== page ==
See new policy, act like a professional with social media

By Lt. Gen. Robert L. Caslen Jr. USMA Superintendent

October 20th, 2016 | News, News and Features

Last week, I signed USMA Policy 281-02, which establishes United States Military Academy policy for professional online conduct and social media use. Please take a moment to read and familiarize yourselves with this policy, as it applies to every member of the West Point team regarding appropriate online behavior.

Social media can be a powerful and positive tool. It’s a good way to stay in touch with family and friends, share information and even be a source of encouragement for others. It allows us to share the West Point story to a global audience in a transparent manner.

But, there’s an ugly side to it, where individuals take part in inappropriate, disrespectful and potentially harmful interactions online, hiding behind the sense of anonymity and lack of accountability that social media provides.

These online interactions include harassment, bullying, hazing, stalking, discrimination, retaliation or any other types of misconduct that undermine dignity and respect. Just as our behavior in public is a reflection on West Point, the Corps of Cadets and the Army, so is our behavior online.

Unfortunately, social media allows us to live with a set of values online that is different from the values we would live in public.

In my opinion, postings of this type are cowardly and contrary to who we are as leaders within the public domain. It is not what America expects of us as leaders who are entrusted to lead America’s sons and daughters 24 hours a day, 7 days a week, in the most difficult of circumstances.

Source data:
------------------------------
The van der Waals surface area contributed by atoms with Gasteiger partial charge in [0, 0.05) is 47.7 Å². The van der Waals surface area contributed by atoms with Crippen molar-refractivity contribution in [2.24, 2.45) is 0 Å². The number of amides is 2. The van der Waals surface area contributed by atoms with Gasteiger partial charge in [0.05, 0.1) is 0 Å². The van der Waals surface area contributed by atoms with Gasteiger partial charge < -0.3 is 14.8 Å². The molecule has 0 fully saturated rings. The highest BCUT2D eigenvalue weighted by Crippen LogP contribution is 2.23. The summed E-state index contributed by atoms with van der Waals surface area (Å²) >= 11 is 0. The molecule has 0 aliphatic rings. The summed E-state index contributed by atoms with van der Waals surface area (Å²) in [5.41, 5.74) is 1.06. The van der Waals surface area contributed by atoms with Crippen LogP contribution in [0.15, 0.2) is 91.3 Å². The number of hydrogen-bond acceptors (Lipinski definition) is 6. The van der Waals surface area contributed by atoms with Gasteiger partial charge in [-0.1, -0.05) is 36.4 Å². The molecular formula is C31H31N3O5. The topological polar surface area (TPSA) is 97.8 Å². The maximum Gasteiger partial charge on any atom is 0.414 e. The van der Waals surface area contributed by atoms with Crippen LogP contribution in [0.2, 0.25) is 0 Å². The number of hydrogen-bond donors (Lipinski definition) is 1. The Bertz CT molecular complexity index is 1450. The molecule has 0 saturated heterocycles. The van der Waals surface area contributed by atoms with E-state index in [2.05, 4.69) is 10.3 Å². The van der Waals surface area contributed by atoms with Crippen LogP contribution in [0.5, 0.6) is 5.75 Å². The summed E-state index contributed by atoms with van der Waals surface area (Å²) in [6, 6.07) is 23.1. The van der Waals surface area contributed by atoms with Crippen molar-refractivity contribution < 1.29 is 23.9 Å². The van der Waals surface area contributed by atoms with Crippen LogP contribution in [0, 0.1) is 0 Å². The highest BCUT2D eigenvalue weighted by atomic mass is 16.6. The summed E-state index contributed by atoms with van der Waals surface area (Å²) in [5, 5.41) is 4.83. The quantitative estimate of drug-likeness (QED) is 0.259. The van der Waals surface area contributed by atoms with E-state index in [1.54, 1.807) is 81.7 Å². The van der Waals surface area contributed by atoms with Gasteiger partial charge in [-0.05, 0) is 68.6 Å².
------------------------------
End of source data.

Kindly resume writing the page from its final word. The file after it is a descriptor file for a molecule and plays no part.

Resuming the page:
Character and integrity don’t have on/off switches. We do not have the liberty to live and act one way in public and live and act an entirely different way in private.

Social media is not private. Anything posted online has the potential to “go viral” in mere minutes and affect the public’s perception. We’ve seen many examples, both good and bad, where one post or tweet has resulted in widespread coverage that has cast either a positive or negative light on us.

Regardless of privacy settings or posting anonymously, anything posted or uploaded to social media can eventually be traced.

As members of the profession of arms, insubordination or disrespecting your chain of command is unacceptable behavior. In addition, participating in or condoning online harassment, bullying, hazing, stalking, discrimination, victim blaming, retaliation or any other types of misconduct that undermine dignity and respect will not be tolerated.

Under this policy, anyone who participates in or condones this behavior may be subject to disciplinary action under the Uniform Code of Military Justice or other administrative actions.

You should know that we will do everything within our power to investigate and take appropriate action, including appropriate sanctions, for such behavior.

Here’s a good rule of thumb: if you can’t stand in front of a group of people and say something out loud, then don’t say it from behind a screen by posting it on social media. It’s unprofessional, and shows both a lack of leadership and character.

If you participate in this manner, you are nothing more than the rest of the den of cowards who hide behind anonymity with values that do not define who we are as an institution.

I would also encourage you to be a responsible bystander. When you observe disrespectful or irresponsible behavior, challenge it, and report it to your chain of command, company respect officer or company tactical officer.

I’m counting on each and every one of us to hold ourselves and each other accountable and set the standard for appropriate and acceptable behavior on social media.

Let’s work together to protect each other and retain a culture of professionalism; both off- and online.


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